by Lauren Gilbert
It’s important to remember that, once upon a time, saints were declared locally. Many have not been canonized officially. St. Alkelda seems to have been one of those saints. St. Alkelda seems to have been known only in the Middleham area of Yorkshire. Her name is associated with two churches: St. Mary and St. Alkelda’s Church in Middleham, and St. Alkelda’s in Giggleswick, both of which are still open and serving their parishes.
|Middleham: The Collegiate Church of St. Mary and St. Alkelda, by Bill Henderson, 2002. Wikimedia Commons|
Alkelda’s name may have been derived “haeligkeld” an Old English word meaning a holy well or spring. It is worth noting that there is a well in Giggleswick, called the Ebbing and Flowing Well, as well as a St. Alkelda’s Well at Middleham which has apparently been blocked up due to construction in the 1950’s. The church in Middleham has a stained glass window showing her death by strangulation (oddly, she was depicted as smiling). St. Alkelda was supposedly buried beneath the nave of St. Mary and St. Alkelda’s Church in Middleham. The well at that church, when water was accessible, was supposed to have healing qualities. There were associations between a well at Giggleswick and the healing of eye problems, but whether it was the Ebbing and Flowing Well or a different well does not appear to be known.
|St. Alkelda's Church, Giggleswick, by Humphrey Bolton|
St. Alkelda’s feast day was celebrated March 28 (although there is also a reference to November 5). There is no reference to St. Alkelda in any of the versions of The Lives of the Fathers, Martyrs and Principle Saints by Alban Butler that I consulted, nor was she shown on the list of saints demoted and removed. However, I did find a reference to her as a pre-schismatic saint in the Eastern Orthodox Church who was martyred by the Danes, with a feast day of March 27. She is not shown on the current Eastern Orthodox calendar.
St. Mary and St. Alkelda Church in Middleham had a strong connection to Richard III. Amy License, in chapter 9 of her biography of Anne Neville, indicated that, when in residence in Middleham Castle, Richard and Anne attended that church and, as Duke and Duchess of Gloucester, named various stalls for their favourite saints, including St. George and St. Barbara (military saints, probably for Richard) and St. Winifred (probably for Anne). Ms. License also indicated that Richard had planned to establish a chantry college at St. Mary and Alkelda, to say prayers for the salvation of the souls of his family. In 1478, Richard III received a grant to elevate St. Mary and Alkelda to the status of a college church, which would have had a dean and six secular priests. This did not come to pass due to Richard’s death.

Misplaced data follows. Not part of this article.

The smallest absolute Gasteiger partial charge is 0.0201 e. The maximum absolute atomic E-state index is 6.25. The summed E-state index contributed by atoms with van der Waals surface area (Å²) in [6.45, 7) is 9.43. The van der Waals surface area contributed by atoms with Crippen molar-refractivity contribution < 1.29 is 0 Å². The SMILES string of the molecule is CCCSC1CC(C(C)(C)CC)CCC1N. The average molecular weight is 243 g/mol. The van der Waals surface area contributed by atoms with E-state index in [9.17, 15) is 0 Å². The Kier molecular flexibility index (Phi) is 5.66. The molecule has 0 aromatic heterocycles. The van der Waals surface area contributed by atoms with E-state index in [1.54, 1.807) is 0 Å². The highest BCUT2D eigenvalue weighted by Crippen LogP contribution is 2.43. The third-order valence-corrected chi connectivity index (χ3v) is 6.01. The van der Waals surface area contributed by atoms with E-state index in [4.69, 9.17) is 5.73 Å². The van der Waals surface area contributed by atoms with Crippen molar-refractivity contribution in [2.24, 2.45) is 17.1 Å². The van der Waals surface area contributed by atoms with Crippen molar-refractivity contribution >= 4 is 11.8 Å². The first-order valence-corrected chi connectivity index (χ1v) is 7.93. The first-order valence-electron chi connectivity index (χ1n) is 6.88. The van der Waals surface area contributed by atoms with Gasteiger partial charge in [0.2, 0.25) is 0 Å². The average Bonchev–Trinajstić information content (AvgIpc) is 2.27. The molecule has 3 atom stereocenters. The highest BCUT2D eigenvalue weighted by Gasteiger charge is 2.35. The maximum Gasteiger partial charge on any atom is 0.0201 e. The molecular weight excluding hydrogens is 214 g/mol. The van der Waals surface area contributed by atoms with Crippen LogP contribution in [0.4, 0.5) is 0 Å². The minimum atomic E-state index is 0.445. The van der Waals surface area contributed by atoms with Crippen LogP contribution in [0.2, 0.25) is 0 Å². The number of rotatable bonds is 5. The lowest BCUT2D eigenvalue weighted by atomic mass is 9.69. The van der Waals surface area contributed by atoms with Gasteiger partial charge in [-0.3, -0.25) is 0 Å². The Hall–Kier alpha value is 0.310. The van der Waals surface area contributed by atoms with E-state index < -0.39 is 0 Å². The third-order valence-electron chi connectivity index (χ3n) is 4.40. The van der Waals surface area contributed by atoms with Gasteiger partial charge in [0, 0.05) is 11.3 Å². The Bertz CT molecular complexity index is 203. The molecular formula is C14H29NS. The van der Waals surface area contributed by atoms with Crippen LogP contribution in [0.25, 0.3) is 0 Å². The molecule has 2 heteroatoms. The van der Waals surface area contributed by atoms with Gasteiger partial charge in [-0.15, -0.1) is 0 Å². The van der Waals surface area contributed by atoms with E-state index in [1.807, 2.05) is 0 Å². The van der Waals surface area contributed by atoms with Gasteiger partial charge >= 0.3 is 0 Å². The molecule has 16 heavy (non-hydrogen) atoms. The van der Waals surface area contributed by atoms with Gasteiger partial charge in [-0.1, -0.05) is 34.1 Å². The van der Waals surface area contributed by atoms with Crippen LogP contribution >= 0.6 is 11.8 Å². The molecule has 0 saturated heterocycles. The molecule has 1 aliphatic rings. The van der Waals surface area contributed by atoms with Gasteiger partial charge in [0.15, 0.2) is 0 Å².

Obviously, there are many questions about whether or not Alkelda lived. There are claims that the details, such as they are, are inventions. Nevertheless, St. Mary and St. Alkelda Church went through extensive renovation in 1878, at which time a primitive stone coffin containing ancient remains was discovered in the vicinity of the area tradition indicated St. Alkelda was buried. A doctor declared these remains to be female. A plaque was mounted on a pillar near the spot indicating that the remains of St. Alkelda, patron saint of the church, had been found near there. Research by Dr. Heather Edwards threw into question the derivation of the name Alkelda, preferring the medieval Alchild which fits a 7th-8th century lifetime, and discounts the idea of the martyrdom. Others prefer a 9th-10th century date, which fits the derivation of Alkelda from the Old English term. Regardless of the date, here seems to be a conviction that Alkelda was a real person, probably not a princess but definitely a religious, who was locally venerated in the Middleham area.
License, Amy. ANNE NEVILLE Richard III’s Tragic Queen. 2013: Amberly Publishing, Stroud. (Kindle version)
GoogleBooks. NOTES AND QUERIES: A Medium of Intercommunication for Literary Men, General Readers, Etc. Sixth Series-Volume Twelfth. July-December 1885. London: Office, 22, Took’s Court, Chancery Lane, E.C. HERE.
British History Online. “Houses of Benedictine monks: Priory of St John Baptist & St Godric, Finchale.” From A History of the County of Durham: Volume 2, ed. William Page (London, 1907), pp. 103-105 HERE.
North Craven Heritage Trust. “Sacred Landmarks and Landscapes in North Craven:
St Alkelda re-visited, holy wells and south-side side crosses” by Kathleen Kinder. Journal 2015. HERE. “St. Alkelda” by Michael Slater. Journal 2008. HERE.
18th Century Collections on line. “The History and Antiquity of the county palatine, of Durham” by William Hutchison. 1732-1814. HERE.
Jervaulx Churches.”St. Alkelda.” (No author or post date shown.) HERE
Britannia.com. “St. Alkelda (Died C AD 800).” (No author or post date shown.) HERE.
Project Gutenberg. Butler, Alban. The Lives of the Fathers, Martyrs and Principal Saints. January-March. 1895: Archbishop’s House, New York. HERE.
Wikipedia. “March 27: Eastern Orthodox Liturgics.” (No author shown.) Last modified March 3, 2017. HERE.
Britain Express. “Finchale Priory” by David Ross. (No post date shown.) HERE.
Wikimedia Commons. St. Mary’s and St. Alkelda’s Church. HERE. ; St. Alkelda’s Church, Giggleswich. HERE.
Lauren Gilbert lives in Florida with her husband. Her first published book, HEYERWOOD, A Novel, was released in 2011, and her second, A Rational Attachment, is due out in 2017. Please visit her website HERE for more information and current events!